Aiyagari V, Deibert E, Diringer MN. Hypernatremia in the neurologic intensive care unit: how high is too high? J Crit Care. 2006;21:163–72.PubMedCrossRefPubMedCentralGoogle Scholar
  33. 33.
    Carney N, Totten AM, O'Reilly C, Ullman JS, Hawryluk GW, Bell MJ, et al. Guidelines for the management of severe traumatic brain injury, fourth edition. Neurosurgery. 2017;80(1):6–15.PubMedPubMedCentralGoogle Scholar
  34. 34.
    Hays AN, Lazaridis C, Neyens R, Nicholas J, Gay S, Chalela JA. Osmotherapy: use among neurointensivists. Neurocrit Care. 2011;14:222–8.PubMedCrossRefPubMedCentralGoogle Scholar
  35. 35.
    Lin SY, Tang SC, Tsai LK, Yeh SJ, Shen LJ, Wu FL, Jeng JS. Incidence and risk factors for acute kidney injury following mannitol infusion in patients with acute stroke: a retrospective cohort study. Medicine (Baltimore). 2015;94(47):e2032.CrossRefGoogle Scholar
  36. 36.
    Deng Y, Yuan J, Chi R, Ye H, Zhou D, Wang S, Mai C, Nie Z, Wang L, Zhai Y, Gao L, Zhang D, Hu L, Deng Y, Chen C. The incidence, risk factors and outcomes of postoperative acute kidney injury in neurosurgical critically ill patients. Sci Rep. 2017;7(1):4245.PubMedPubMedCentralCrossRefGoogle Scholar
  37. 37.
    Fang L, You H, Chen B, Xu Z, Gao L, Liu J, Xie Q, Zhou Y, Gu Y, Lin S, Ding F. Mannitol is an independent risk factor of acute kidney injury after cerebral trauma: a case control study. Ren Fail. 2010;32:673–9.PubMedCrossRefPubMedCentralGoogle Scholar
  38. 38.
    Sji J, Qian J, Li H, Luo H, Luo W, Lin Z. Renal tubular epithelial cells injury induced by mannitol and its potential mechanism. Ren Fail. 2018;40(1):85–91.CrossRefGoogle Scholar
  39. 39.
    Seo W, Oh H. Alterations in serum osmolality, sodium, and potassium levels after repeated mannitol administration. J Neurosci Nurs. 2010;42(4):201–7.PubMedCrossRefPubMedCentralGoogle Scholar
  40. 40.
    Sillesen M, Jin G, Johanson PI, Alam H. Resuscitation speed affects brain injury in a large animal model of traumatic brain injury and shock. Scand J Trauma Resusc Emerg Med. 2014;22:46.PubMedPubMedCentralCrossRefGoogle Scholar
  41. 41.
    Zhao Z, Wang D, Jia Y, Tian Y, Wang Y, Wei Y, Zhang J, Jiang R. Analysis of the association of fluid balance and short-term outcome in traumatic brain injury. J Neurol Sci. 2016;364:12–8.PubMedCrossRefPubMedCentralGoogle Scholar
  42. 42.
    Clifton GL, Miller ER, Choi SC Levin HS. Fluid thresholds and outcome from severe brain injury. Crit Care Med. 2002;30(4):739–45.PubMedCrossRefPubMedCentralGoogle Scholar
  43. 43.
    Dabrowski W, Woodcock T, Rzecki Z, Malbrain ML. The use of crystalloids in traumatic brain injury. Anesthesiol Intensive Ther. 2018;50(2):150–9.CrossRefGoogle Scholar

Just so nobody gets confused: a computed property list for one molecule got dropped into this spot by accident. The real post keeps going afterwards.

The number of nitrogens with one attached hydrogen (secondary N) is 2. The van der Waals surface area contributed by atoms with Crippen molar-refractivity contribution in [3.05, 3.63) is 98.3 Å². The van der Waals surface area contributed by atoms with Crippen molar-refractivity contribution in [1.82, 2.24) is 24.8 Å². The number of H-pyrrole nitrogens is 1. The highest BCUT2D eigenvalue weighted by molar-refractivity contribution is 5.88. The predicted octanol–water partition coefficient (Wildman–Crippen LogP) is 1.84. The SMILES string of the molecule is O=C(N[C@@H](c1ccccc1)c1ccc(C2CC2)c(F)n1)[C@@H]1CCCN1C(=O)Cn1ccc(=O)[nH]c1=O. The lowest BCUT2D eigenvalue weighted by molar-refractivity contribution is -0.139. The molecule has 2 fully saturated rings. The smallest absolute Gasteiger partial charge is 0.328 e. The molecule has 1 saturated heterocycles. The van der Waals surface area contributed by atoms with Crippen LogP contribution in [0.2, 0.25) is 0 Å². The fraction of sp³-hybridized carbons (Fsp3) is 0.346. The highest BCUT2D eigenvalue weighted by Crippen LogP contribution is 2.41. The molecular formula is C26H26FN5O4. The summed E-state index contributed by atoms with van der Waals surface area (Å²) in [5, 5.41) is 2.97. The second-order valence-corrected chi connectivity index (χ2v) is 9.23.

44. 44.
    Hladky SB, Barrand MA. Mechanisms of fluid movement into, through and out of the brain: evolution of the evidence. Fluids Barriers CNS. 2014;11(1):26.PubMedPubMedCentralCrossRefGoogle Scholar
  45. 45.
    Zander R. Fluid management. Second expanded edition. Melsungen: Bibliomed Medizinische Verlags GmbH; 2009. p. 32–9.Google Scholar
  46. 46.
    Steward PA. Modern quantitative acid-base chemistry. Can J Physiol Pharmacol. 1983;61:1444–61.CrossRefGoogle Scholar
  47. 47.
    Morgan TJ, Venkatesh B, Beindorf A, Andrew I, Hall J. Acid-base and bio-energetics during balanced versus unbalanced normovolaemic haemodilution. Anaesth Intensive Care. 2007;35:173–9.PubMedCrossRefPubMedCentralGoogle Scholar
  48. 48.
    Lobo DN, Award S. Should chloride-rich crystalloids remain the mainstay of fluid resuscitation to prevent ‘pre-renal’ acute kidney injury?: con. Kidney Int. 2014;86(6):1096–105.PubMedPubMedCentralCrossRefGoogle Scholar
  49. 49.
    Wilox CS. Regulation of renal blood flow by plasma chloride. J Clin Invest. 1983;71:726–35.CrossRefGoogle Scholar
  50. 50.
    Roche AM, James MFM, Bennett-Guerrero E, Mythen MG. A head-to-head comparison of the in vitro coagulation effects of saline-based and balanced electrolyte crystalloid and colloid intravenous fluid. Anesth Analg. 2006;102:1274–9.PubMedCrossRefPubMedCentralGoogle Scholar
  51. 51.
    Dekker SE, Sillesen M, Bambakidis T, Jin G, Liu B, Boer C, et al. Normal saline influences coagulation and endothelial function after traumatic brain injury and hemorrhagic shock in pigs. Surgery. 2014;156(3):556–63.PubMedCrossRefPubMedCentralGoogle Scholar
  52. 52.